You can tell the summer is in full swing because it’s the time when Turkey likes to play the game of brinkmanship in the East Med.
Ankara has a new drillship it wants to show off – the fourth, coincidentally, it has acquired since Cyprus started searching for hydrocarbons around 2007.
Before Nicosia took the bold step of searching for oil and gas, Turkey didn’t own a drillship or care much about the territorial waters off Cyprus.
Since international companies have entered the fray to search for energy riches in the island’s exclusive economic zone, Turkey has decided to lay claim to it all.
It doesn’t recognise the Republic or the sovereignty of its EEZ when it involves natural gas exploration by the Italians, French, Israelis and Americans.
This is the same trick used in the Aegean, where it likes to redraw maps that transform Greek islands into Turkish red.
Such grandiose schemes of wishful thinking are there to sow seeds of doubt about the legitimacy of claims in the waters off Greece and Cyprus.
Turkey usually plays ‘god cop, bad cop’, which makes it hard to pin it down in the international arena, where Cyprus usually loses in diplomacy.
It is constantly changing the rules of engagement, making itself indispensable to the West and the Russians – be it over migration, Syria or Ukraine.
Look how Erdogan got away with buying Russian missiles, and Biden was happy to sell him F-16s despite the NATO member deviating from the defence script.
Then Ankara stepped in to broker a deal over blocked Ukrainian grain being allowed to leave port so the world wouldn’t starve.
Another layer that buries the Cyprus problem is dealing with a Turkey that makes a habit of making itself important during a crisis.
So, this creates a lot of background noise when the Cypriots wheel out their stale Turk-bashing rhetoric that nobody pays attention to.
Like it or not, Cyprus is an international afterthought – a bygone problem with too many unknowables and retractable positions.
The shifting sands of time have made Cyprus an irrelevance to the outside world – no matter how much Cypriot politicians believe they have the key to unlock division.
Nicosia hosted its annual diaspora conference this week with no big ideas apart from the routine backslapping of token acknowledgement to overseas Cypriot.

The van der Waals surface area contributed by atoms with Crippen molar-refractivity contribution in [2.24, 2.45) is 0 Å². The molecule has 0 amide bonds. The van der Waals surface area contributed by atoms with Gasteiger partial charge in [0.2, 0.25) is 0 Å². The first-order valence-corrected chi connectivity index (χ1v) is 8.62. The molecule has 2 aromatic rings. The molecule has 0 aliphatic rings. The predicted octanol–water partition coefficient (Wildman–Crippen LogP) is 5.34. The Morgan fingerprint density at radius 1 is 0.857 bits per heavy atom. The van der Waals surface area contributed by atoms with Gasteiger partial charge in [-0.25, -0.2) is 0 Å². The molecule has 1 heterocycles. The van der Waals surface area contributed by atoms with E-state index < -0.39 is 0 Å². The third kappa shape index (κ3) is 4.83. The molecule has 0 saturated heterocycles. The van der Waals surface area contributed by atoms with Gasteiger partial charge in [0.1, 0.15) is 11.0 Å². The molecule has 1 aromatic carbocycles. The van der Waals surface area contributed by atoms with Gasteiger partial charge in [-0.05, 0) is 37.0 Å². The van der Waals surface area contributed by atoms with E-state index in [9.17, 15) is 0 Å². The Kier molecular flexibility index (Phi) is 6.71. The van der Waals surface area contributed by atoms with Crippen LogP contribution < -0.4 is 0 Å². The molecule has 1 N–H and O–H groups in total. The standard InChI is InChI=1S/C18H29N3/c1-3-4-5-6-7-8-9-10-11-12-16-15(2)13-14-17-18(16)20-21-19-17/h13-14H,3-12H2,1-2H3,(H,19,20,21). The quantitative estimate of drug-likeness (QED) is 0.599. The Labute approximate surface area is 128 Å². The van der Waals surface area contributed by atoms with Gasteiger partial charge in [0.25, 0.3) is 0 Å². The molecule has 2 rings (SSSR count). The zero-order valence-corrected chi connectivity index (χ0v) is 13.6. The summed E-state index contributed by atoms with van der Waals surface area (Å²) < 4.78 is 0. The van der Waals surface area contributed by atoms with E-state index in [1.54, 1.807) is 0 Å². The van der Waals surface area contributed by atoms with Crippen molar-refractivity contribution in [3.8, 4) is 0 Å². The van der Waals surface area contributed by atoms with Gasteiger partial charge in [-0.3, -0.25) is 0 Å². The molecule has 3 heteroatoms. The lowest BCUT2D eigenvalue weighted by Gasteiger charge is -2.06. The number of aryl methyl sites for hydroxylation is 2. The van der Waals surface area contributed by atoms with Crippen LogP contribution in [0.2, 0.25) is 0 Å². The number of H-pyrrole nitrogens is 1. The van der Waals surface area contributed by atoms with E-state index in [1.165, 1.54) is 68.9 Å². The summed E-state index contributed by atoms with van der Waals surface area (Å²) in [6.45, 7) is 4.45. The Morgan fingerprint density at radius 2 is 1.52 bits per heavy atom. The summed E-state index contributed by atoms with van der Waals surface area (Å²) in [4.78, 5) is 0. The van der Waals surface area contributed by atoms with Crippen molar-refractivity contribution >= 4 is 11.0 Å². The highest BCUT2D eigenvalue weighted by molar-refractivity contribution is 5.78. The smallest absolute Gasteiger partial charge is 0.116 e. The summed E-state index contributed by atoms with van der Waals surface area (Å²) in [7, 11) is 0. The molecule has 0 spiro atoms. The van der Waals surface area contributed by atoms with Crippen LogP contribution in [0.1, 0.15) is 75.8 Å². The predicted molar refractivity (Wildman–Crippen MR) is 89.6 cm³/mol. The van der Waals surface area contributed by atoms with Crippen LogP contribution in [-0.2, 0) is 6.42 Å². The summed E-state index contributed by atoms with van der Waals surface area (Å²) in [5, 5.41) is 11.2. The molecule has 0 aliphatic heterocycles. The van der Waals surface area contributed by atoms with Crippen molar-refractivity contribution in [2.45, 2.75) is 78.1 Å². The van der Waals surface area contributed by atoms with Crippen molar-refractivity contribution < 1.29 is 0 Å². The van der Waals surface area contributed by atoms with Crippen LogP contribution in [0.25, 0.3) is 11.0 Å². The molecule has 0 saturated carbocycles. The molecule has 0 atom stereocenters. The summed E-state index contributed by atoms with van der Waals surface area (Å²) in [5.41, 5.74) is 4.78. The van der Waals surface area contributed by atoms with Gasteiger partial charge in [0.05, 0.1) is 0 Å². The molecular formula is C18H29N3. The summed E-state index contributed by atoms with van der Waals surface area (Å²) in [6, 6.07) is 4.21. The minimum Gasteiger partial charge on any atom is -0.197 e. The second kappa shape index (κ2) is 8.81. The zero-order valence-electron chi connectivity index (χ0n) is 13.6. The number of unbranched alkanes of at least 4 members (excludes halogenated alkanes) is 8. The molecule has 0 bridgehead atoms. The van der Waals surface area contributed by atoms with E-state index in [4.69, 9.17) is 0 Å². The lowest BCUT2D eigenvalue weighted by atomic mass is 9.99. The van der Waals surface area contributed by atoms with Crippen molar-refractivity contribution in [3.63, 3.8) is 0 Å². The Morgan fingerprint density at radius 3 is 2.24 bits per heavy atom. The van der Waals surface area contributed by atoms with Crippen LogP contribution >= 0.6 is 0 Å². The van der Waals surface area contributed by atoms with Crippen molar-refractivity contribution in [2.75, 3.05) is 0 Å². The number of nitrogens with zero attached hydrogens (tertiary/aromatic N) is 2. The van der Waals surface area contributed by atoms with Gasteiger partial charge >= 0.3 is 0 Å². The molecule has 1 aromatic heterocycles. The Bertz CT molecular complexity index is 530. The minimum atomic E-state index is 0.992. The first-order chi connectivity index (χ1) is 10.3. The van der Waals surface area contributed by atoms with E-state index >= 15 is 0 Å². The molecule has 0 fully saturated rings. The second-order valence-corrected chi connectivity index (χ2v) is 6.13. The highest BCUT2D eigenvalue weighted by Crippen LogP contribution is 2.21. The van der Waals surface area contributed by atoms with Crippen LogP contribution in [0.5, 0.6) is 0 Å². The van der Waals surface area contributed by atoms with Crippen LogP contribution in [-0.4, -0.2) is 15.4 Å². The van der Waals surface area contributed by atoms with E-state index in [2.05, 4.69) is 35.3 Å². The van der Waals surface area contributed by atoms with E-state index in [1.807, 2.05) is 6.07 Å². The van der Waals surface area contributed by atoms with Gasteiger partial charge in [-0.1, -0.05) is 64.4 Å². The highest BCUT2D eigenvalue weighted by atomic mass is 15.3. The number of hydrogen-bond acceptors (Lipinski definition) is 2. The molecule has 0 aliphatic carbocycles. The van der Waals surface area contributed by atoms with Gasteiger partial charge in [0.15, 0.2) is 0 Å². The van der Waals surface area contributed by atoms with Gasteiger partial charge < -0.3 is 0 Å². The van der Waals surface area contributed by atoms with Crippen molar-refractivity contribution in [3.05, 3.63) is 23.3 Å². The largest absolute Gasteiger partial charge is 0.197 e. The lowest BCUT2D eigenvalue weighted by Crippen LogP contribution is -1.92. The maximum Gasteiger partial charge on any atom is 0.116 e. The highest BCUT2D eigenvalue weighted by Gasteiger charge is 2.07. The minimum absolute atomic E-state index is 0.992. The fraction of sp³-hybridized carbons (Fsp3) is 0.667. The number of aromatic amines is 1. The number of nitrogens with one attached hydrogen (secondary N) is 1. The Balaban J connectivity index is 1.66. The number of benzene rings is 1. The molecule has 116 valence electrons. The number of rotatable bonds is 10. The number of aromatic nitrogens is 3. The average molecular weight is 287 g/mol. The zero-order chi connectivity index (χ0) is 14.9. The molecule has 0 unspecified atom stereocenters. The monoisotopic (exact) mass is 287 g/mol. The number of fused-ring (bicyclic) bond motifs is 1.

A lot is said about how respected they are, but the government only pays lip service to the diaspora without utilising its full potential or talent pool.
Preaching to the old guard will not change anything, especially when generations of Cypriots have lost faith in the political leadership.
Cyprus has tried hard to make itself a player in the region, which is why it doggedly stuck to the task of gas exploration with little to show for its endeavours.
Russia’s invasion of Ukraine has helped turn the tide toward energy security and the need for Europe to guarantee an alternative gas supply with Moscow ready to close the taps.
During an energy crisis, untapped Cyprus gas looks like a more viable option as the price is now right and the market is more agreeable.
As a gas producer, Cyprus would be hard to ignore.
But Erdogan also knows this, so he sends his new drillship on another Greek adventure.
Its exact destination is unknown – only Erdogan gets to choose – although the odds are it is heading for Cyprus before making waves in the Aegean.
Poking the Greek bear is a far riskier tactic than bullying the Cypriot cat – the bear has bigger claws.
Deploying a drillship in Cyprus waters again is a calculated ploy to create doubt in the minds of the international firms licensed to exploit Cypriot gas.
A mission to disrupt rather than destroy in the full knowledge that the consequences for such illegality will be the equivalent of detention after school.
Certainly, there is a small possibility that in the maelstrom of Erdogan’s bravado, Turkey could miscalculate.
Badgering a fellow EU member and hampering supply to an energy-starved Europe could prompt Brussels into tougher action.
And while harassing Cyprus, Ankara riles NATO ally Greece beyond words; then, its cavalier diplomacy will be on much shakier ground.
Although Cyprus likes to believe in ‘if only’, Turkey rarely dabbles in ‘what ifs’.